1 Kings 12:12-16

Sometimes, it isn’t what we say, but how we say it. People learn as much from our tone and tenor as from our words. When we speak and listen attentively and thoughtfully, we show concern, love, and support. Our words can be healing, but they can also be hurtful. The difference is often in the way they are spoken. Danish philosopher Søren Kierkegaard once wrote, “Some things are true when whispered, but become false when shouted.” 

Communication starts with listening. So the king did not listen to the people (v. 15). Rehoboam’s first sin is not his tone or tenor, but his failure to respectfully consider what the people have to say.

The people wait patiently for three days, but the king arrives with harsh words. His tenor and demeanor shout, “I don’t care about you or your needs.” Rehoboam exhibits arrogance, and shows no empathy in his interaction with the Israelites. 

Why do the people turn on Rehoboam? When all Israel saw that the king would not listen to them…[they] went away to their tents (v. 16) At the heart of this story is not only a political failure of leadership, but also a personal failure of communication.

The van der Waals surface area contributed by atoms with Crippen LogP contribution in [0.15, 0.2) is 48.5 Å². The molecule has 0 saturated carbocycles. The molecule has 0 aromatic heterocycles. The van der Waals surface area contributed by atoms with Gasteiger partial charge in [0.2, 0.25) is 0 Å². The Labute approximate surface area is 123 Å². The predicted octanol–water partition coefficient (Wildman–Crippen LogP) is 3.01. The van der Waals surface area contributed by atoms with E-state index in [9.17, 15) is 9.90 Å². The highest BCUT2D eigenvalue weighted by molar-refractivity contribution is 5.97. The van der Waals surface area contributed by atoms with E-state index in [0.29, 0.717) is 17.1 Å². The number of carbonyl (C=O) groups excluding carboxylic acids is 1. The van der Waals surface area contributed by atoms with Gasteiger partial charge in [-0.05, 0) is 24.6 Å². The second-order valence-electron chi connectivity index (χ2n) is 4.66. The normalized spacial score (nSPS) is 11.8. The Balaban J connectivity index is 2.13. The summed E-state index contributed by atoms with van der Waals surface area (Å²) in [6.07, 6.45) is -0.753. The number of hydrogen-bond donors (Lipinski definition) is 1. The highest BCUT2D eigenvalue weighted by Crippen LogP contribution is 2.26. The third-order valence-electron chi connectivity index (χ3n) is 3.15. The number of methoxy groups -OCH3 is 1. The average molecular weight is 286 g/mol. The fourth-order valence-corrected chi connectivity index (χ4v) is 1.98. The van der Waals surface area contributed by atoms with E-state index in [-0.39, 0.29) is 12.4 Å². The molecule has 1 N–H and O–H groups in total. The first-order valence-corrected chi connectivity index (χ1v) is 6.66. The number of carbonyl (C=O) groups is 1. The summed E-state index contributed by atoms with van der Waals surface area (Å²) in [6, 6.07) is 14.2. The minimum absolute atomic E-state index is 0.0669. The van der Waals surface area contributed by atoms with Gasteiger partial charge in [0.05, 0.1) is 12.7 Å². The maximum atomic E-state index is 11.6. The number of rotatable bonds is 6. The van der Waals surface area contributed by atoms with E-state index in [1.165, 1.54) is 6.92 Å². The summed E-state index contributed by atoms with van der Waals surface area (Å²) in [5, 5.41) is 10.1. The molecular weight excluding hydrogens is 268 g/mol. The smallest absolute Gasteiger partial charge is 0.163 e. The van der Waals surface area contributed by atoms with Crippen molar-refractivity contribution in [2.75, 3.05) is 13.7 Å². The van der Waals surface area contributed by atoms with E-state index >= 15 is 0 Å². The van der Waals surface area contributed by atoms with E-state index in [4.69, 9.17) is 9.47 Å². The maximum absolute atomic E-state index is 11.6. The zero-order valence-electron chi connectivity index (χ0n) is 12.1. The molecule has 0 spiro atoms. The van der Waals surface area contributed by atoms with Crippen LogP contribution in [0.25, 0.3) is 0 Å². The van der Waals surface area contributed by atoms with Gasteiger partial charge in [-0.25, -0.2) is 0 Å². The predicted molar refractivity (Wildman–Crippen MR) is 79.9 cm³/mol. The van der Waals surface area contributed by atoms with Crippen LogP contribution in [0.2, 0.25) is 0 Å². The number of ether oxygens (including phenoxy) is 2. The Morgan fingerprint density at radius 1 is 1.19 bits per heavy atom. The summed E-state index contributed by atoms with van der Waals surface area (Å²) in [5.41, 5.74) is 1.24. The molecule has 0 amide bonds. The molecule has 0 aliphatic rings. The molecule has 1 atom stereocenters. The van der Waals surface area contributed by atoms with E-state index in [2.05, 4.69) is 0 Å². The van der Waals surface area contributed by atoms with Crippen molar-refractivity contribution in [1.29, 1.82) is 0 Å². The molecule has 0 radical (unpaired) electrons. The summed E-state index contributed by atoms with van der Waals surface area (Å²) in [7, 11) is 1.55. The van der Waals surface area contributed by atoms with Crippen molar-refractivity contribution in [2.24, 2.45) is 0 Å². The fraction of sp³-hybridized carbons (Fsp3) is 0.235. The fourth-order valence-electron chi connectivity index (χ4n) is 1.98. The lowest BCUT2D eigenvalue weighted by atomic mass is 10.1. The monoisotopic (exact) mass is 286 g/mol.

We would be wise to learn from Rehoboam’s mistake by listening closely and empathetically, then speaking gently and intentionally. “Let everyone be quick to listen, slow to speak, slow to anger…” (Jas 1:19). Think about your words and how you speak them, because one cutting word spoken in anger can hurt. We’d rather use a single compassionate word spoken in love to bring healing.


What would life look like if you committed to listening to others with interest before speaking to them with kindness?


God, may I have the humility to listen, then the wisdom to speak healing words. Amen.

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